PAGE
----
February 17, 2010

Staircases and Habitrails

Filed under: creativity,education,gifted,learning,teaching — Candace Hackett Shively @ 11:56 am

I recently came across this post about task analysis, an approach to helping many students master new concepts by carefully breaking them down into steps:

I believe that every new skill can be broken down into steps. We follow a certain procedure no matter what we do. Everything has its own recipe.

I fear that so much of education has swung in this behaviorist direction that we are losing touch with the countervailing trend in what our students do on their own, with their own time and self-directed learning. We have also created entire generations of teachers who learn — and therefore teach– via this step-by-step approach.

There is no question that for many learners, both young and not-so-young, staircases work. The risers are of equal size and measure out to arrive exactly at the landing after the prescribed number of upward swings of the legs. No single step is too taxing, and success is virtually guaranteed, provided we allow for differing rates of speed in going up the steps. Once a teacher masters the analytical skill of measuring out and calculating the amount of rise and number of steps, he/she is likely to guide most learners to the desired landing.

Now look at how our students learn when left to their own devices. Instead of staircases, some students’ learning takes place via giant, expanded Habitrail-like environments with wheels, chutes, interwoven tubes and shortcuts, and even a tube with an open-ended escape the big, wide world. The speed and rapid turns of these learners may not be suited to staircases, but they often have no other choice. They may see tasks a big pictures, with favored route that go by way of the big,wide world. They may even chose to climb three times farther and descend to the desired landing. They may never even cross that landing becuase they have built a direct chute to a whole different level. In a web 2.0 world, learning can be much more of a build-your-own Habitrail than a well-designed staircase.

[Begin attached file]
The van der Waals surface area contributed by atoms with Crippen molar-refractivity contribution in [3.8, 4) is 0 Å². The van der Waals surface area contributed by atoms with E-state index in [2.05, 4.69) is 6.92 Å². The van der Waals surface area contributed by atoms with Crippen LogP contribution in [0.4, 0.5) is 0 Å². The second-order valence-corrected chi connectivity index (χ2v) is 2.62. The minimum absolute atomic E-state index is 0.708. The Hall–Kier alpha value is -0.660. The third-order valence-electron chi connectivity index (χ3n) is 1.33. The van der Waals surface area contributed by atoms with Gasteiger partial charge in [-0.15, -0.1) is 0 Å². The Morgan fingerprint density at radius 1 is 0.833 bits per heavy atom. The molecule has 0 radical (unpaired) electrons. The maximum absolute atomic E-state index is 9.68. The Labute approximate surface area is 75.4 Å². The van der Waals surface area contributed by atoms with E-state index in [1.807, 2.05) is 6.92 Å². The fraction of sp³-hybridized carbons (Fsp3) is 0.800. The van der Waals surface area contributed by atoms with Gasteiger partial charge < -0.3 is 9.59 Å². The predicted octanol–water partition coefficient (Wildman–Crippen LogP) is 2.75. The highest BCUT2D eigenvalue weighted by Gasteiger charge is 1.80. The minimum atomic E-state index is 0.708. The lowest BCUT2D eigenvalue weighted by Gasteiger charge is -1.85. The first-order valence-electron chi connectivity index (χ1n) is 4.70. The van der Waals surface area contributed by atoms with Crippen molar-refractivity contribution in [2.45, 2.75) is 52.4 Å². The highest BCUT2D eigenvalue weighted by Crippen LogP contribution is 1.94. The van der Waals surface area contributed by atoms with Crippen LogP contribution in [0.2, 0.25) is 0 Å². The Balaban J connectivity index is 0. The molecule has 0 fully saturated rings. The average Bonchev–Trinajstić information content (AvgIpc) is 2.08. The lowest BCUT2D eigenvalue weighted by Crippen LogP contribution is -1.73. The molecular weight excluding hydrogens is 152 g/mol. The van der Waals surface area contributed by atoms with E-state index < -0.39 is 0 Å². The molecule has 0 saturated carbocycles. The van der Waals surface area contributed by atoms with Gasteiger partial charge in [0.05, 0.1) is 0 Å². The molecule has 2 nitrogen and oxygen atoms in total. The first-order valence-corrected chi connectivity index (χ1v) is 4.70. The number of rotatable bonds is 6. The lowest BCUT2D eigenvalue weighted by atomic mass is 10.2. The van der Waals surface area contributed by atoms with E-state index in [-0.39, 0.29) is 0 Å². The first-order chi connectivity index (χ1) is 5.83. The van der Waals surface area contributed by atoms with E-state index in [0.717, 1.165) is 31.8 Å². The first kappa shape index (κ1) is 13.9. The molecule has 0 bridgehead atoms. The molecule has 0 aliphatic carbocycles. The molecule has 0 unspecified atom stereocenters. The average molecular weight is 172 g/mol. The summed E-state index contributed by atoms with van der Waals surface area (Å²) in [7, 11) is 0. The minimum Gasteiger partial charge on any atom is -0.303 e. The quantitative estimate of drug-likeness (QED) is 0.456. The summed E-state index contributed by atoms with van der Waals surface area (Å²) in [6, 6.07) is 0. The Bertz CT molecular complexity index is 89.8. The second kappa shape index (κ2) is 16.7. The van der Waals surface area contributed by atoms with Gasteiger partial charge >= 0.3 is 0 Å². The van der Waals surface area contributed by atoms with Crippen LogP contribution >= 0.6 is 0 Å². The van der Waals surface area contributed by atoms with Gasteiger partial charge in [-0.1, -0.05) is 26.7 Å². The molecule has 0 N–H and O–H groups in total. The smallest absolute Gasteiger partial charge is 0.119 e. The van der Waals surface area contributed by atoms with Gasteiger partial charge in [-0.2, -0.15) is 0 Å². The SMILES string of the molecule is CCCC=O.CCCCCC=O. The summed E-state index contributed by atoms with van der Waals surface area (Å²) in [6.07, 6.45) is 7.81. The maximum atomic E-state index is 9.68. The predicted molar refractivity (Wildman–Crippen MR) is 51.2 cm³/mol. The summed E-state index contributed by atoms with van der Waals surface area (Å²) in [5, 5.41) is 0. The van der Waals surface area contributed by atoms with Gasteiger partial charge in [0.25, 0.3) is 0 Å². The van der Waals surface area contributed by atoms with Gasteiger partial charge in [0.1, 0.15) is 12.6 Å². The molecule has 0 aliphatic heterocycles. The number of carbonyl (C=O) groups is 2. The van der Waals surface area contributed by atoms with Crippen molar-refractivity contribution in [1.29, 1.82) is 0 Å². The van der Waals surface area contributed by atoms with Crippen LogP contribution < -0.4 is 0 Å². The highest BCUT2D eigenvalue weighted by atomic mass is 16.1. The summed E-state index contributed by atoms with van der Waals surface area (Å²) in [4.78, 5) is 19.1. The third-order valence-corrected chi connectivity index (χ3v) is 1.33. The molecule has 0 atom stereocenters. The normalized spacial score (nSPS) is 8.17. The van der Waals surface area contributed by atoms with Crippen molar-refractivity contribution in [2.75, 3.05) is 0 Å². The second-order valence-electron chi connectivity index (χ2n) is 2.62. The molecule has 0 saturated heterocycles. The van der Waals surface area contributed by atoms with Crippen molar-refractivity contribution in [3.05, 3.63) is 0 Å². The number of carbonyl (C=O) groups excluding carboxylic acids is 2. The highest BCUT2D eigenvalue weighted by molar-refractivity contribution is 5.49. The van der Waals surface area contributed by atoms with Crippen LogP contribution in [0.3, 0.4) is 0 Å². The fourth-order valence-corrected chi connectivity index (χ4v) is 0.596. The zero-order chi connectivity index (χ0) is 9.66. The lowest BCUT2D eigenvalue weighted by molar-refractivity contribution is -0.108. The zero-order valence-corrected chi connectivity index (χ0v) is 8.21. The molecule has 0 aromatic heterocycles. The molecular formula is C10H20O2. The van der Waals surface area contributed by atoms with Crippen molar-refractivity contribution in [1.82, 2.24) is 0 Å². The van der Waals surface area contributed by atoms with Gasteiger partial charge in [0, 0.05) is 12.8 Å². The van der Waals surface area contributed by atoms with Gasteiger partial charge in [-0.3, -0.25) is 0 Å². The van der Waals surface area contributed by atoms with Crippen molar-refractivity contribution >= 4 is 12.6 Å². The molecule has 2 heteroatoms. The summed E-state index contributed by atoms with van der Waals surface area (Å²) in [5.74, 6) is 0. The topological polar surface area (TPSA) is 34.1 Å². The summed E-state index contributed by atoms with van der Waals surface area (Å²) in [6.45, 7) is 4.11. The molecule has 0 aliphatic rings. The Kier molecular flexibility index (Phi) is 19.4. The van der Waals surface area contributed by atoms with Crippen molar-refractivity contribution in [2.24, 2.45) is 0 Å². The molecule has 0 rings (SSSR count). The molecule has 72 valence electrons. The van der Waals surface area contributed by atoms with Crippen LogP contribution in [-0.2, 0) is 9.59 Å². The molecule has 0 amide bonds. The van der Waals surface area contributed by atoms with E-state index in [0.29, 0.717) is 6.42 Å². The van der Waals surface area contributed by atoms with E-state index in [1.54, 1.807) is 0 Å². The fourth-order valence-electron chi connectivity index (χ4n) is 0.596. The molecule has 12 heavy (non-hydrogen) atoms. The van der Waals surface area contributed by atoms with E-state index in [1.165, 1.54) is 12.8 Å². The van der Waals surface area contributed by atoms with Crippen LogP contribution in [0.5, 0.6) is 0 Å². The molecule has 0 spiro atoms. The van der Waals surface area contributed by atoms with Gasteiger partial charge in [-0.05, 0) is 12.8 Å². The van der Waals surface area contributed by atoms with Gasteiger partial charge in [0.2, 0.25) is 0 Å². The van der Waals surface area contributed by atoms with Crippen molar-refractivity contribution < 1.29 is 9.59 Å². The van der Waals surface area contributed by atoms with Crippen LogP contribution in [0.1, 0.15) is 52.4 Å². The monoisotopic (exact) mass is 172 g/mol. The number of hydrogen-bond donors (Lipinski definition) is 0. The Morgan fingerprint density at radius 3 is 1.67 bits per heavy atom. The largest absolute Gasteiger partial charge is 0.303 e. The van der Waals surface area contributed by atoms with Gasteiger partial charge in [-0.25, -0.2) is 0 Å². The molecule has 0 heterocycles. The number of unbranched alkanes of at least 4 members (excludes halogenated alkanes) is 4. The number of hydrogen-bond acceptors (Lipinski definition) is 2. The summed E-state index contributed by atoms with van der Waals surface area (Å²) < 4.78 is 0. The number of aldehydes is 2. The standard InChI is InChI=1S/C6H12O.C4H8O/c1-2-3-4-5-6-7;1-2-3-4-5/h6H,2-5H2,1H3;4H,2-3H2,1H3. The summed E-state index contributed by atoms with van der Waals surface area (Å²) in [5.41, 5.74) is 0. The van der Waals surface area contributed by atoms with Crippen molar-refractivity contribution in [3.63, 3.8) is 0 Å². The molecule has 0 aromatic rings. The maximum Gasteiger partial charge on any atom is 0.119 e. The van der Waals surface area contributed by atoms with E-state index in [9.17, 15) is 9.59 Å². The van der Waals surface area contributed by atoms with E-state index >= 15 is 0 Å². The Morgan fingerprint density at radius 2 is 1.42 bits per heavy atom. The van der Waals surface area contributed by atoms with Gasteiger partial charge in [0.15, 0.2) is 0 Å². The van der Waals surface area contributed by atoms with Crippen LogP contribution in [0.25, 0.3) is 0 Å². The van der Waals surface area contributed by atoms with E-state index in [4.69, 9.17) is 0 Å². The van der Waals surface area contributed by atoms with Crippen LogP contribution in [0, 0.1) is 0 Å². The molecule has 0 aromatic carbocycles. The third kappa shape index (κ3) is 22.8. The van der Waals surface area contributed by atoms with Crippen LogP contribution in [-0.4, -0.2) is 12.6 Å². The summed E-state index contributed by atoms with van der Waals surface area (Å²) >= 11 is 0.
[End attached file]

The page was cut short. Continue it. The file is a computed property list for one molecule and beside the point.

Some kids prefer running up and down stairs over and over. As adults, we assume that everyone wants to go up. Some learners want to start at the top then appreciate the steps by exploring them (or striding briefly past a few at a time) on the way down.

I sincerely hope that those who teach do not forget that staircases, no matter how admirably engineered, may not be the way their students learn. Trying to navigate even a well-designed staircase can be a bruising experience for the leapers and learners who choose another way.


  1. I could not agree more. In fact, I think that we have so conditioned our kids into needing these steps spelled out before, during and after each task we assign, that they have difficulty figuring out how to best do things for themselves! And that last element, that self-directed learning process, is so important…perhaps more important than the curricular learning in the task itself.

    Comment by Tara — March 3, 2010 @ 10:22 am

  2. I totally agree and love your Habitrail analogy. It is amazing to me that so many educators still rely on the tried-and-true staircase philosophy of teaching just because it is easier. I’m surprised that the excitement of discovery, as a teacher-learner, does not draw more in my profession into this kind of instruction. Students are more willing than their teachers to venture down the “chutes” and “tubes” of 21st century problem-solving. Obviously, there needs to be a shift in the way all teachers teach, beginning early in elementary schools, to accommodate this new way of thinking for both students and teachers. The earlier children are exposed to this way of teaching and learning, the more willing both parties will be to embrace their new roles in education.

    Comment by Julie — March 15, 2010 @ 10:24 pm

  3. I do think a lot of new teachers are afraid of allowing too much freedom in the learning process. It can be intimidating to see your students suddenly bound off the well-worn footpath that you know so well, and disappear in a direction you don’t feel comfortable with. A teacher needs to provide guidance in the learning process, and not all new teachers feel comfortable guiding blindly through the jungle of the unknown. While a “stepwise” approach can certainly stifle creativity and retard the pace of learning in some children, sometimes it is advisable in the first few months of teaching, during which the teacher’s confidence is growing and they are developing their own sense of adventure.

    Comment by Pearl — April 23, 2010 @ 7:08 pm

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